CCANW operated from a Project Space in a forest near Exeter from 2006-15 with a programme which attracted around 40,000 visitors annually. Between 2014-16 it delivered its 'Soil Culture' programme of artist residencies and exhibitions across the South West, and since then has been developing a number of new international and transdisciplinary partnerships.
One of these has involved advising the new Global Network of Water Museums, now part of the UNESCO family. This came about through a chance meeting in Venice in 2016, and was followed by presentations Clive, along with other artists and curators, have made to the 80+ strong membership in Venice and the Netherlands. A next international conference will take place in Valencia this June.
His talk will show how artists are addressing the serious 'water issues' that face us today, and how the involvement of artists through residencies and exhibitions can engage people in ways that complement the work of science and conventional education.on the recently UNESCO accredited world network of water museums,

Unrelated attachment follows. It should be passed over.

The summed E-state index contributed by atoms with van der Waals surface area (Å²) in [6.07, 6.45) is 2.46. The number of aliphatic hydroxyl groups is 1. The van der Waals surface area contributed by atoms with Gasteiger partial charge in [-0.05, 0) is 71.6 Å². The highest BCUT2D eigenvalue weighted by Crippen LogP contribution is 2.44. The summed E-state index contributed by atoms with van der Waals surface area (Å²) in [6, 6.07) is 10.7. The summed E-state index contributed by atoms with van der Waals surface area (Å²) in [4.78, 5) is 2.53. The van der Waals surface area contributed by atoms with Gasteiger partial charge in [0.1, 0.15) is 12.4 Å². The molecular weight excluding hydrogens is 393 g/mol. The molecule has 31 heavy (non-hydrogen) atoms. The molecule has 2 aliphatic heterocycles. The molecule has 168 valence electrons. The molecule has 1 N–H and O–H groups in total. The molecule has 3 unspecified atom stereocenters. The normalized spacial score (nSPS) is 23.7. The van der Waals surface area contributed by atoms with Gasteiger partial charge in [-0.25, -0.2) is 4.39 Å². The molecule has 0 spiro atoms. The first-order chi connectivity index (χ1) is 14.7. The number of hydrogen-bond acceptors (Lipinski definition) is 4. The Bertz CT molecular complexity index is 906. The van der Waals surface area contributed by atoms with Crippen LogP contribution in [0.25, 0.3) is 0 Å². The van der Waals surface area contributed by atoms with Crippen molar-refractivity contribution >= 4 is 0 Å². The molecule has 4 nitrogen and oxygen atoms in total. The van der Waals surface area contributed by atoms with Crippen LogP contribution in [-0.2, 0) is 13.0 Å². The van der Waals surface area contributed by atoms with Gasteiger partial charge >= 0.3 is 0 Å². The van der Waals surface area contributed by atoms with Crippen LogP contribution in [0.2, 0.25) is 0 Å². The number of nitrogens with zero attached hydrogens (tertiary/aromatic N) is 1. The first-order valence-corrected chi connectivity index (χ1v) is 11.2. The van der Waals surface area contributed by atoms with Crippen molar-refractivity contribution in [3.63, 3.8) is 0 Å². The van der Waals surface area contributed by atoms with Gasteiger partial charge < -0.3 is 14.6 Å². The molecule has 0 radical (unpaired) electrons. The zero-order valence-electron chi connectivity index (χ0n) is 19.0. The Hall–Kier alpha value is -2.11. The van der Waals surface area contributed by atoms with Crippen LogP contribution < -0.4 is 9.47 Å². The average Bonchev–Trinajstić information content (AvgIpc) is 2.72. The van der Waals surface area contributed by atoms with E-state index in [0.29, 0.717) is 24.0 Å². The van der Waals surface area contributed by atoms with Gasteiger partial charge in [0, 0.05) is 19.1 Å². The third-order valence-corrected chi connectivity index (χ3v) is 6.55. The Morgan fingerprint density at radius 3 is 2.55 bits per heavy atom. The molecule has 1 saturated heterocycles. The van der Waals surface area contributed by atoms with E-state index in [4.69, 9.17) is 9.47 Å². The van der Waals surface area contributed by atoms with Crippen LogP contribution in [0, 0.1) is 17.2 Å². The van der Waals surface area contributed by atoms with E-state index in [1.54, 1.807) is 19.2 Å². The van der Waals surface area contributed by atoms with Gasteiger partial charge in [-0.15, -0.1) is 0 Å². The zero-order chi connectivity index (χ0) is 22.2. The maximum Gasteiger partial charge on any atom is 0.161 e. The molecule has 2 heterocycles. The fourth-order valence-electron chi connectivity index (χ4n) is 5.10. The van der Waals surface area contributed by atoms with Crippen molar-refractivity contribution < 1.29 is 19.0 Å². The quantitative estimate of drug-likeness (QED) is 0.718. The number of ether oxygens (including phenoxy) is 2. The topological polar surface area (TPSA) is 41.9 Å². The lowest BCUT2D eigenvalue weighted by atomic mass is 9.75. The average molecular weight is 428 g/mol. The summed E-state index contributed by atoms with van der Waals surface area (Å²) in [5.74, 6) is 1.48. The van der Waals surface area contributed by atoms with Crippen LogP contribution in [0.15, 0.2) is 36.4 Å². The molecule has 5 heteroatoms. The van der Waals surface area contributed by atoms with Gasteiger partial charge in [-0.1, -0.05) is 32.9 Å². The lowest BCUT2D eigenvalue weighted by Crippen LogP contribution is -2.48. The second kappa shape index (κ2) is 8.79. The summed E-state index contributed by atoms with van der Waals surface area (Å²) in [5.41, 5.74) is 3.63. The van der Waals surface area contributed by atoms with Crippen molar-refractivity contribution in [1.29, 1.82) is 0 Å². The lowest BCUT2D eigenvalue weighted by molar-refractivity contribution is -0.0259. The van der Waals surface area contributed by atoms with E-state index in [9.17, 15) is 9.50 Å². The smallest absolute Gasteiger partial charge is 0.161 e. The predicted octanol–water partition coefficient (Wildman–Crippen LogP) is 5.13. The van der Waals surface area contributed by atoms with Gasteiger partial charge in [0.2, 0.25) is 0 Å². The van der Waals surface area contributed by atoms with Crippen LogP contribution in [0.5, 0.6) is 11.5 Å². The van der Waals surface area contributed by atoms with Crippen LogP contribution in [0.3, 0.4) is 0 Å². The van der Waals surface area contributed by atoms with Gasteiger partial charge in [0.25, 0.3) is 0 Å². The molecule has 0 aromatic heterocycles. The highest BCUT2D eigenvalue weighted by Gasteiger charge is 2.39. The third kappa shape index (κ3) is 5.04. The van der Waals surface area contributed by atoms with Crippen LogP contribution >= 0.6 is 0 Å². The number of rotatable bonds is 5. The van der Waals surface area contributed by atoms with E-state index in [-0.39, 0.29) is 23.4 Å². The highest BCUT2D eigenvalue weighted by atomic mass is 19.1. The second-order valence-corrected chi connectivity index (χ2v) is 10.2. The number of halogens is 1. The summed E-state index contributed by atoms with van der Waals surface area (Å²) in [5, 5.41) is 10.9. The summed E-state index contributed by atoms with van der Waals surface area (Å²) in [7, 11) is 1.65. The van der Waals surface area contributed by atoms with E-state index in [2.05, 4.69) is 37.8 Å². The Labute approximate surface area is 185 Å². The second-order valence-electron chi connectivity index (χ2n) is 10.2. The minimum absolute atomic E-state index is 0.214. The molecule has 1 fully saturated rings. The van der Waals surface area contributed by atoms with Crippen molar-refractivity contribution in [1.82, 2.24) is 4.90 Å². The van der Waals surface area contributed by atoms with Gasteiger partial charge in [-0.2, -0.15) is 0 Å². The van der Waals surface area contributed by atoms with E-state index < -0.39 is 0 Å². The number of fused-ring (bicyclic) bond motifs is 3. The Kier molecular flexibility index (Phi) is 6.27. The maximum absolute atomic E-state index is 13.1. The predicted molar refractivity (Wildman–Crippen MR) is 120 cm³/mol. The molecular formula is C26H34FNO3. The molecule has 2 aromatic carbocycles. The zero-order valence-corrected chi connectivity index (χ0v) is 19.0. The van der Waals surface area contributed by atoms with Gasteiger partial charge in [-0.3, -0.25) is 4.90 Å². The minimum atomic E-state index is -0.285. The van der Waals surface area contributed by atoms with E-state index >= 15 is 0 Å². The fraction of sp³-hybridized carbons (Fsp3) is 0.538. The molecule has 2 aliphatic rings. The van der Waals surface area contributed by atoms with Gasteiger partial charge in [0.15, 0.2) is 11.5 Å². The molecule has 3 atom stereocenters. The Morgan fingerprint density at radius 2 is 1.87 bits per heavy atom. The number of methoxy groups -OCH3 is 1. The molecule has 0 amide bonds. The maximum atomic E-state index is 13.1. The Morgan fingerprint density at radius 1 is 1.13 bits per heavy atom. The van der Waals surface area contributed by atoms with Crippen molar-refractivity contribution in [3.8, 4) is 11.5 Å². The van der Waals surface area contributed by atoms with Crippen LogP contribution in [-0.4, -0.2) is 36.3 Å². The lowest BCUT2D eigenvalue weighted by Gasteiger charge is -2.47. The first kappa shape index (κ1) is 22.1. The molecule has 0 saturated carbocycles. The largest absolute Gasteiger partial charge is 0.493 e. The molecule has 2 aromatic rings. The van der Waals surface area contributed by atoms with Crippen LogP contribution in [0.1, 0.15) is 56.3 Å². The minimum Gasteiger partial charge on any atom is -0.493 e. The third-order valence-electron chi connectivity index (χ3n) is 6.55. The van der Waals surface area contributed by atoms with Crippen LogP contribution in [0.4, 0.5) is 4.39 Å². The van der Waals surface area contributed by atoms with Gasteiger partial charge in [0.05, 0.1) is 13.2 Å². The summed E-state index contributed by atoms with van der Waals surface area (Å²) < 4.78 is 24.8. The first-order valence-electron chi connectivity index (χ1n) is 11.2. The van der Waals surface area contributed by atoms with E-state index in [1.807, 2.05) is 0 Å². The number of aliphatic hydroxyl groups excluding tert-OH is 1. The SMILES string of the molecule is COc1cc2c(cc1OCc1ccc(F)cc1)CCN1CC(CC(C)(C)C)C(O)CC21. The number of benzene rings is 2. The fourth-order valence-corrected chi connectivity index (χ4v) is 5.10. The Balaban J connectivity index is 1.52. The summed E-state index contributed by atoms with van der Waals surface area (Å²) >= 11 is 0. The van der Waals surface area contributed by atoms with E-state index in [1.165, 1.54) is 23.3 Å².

Richard Coutts, BACA architects,
Innovative architecture for watery environments;
Richard Coutts co-founded Baca in 2003. Richard is a Chartered Architect with over 15 years experience. With a Master’s degree in daylighting and PV technology from Sheffield University, he is particularly interested in renewable energy, sustainability and low carbon design. He has directed large high profile projects such as the Eiland Veur Lent in Nijmegen - a new ‘eco-leisure’ destination in The Netherlands; the Waterspace Strategy for UNESCO World Heritage Site – Liverpool South Docks and an array of high quality one-off architectural projects for private clients. Richard has also designed several unique memorials for Her Majesty’s Royal Marines and is a professional illustrator. He formerly worked for Sir Terry Farrell & Partners and Dr. Ken Yeang in Malaysia and Australia, including working as resident site architect for the Guthrie Pavilion – Winner of Aga Kahn Best Building in Asia 2000
Jack Heslop WSP,
Rising water problems and creative engineering solutions:
In this talk I will break down the latest projections for sea level rise nationally and locally; and explore some long term pathways for coastal communities coping with change. I’ll present case studies from the UK and internationally on the challenges faced by coastal communities and how they’re dealing with a rising sea and increasing flood risk. It will cover the potential futures of King’s Lynn in the context of long term coastal management strategies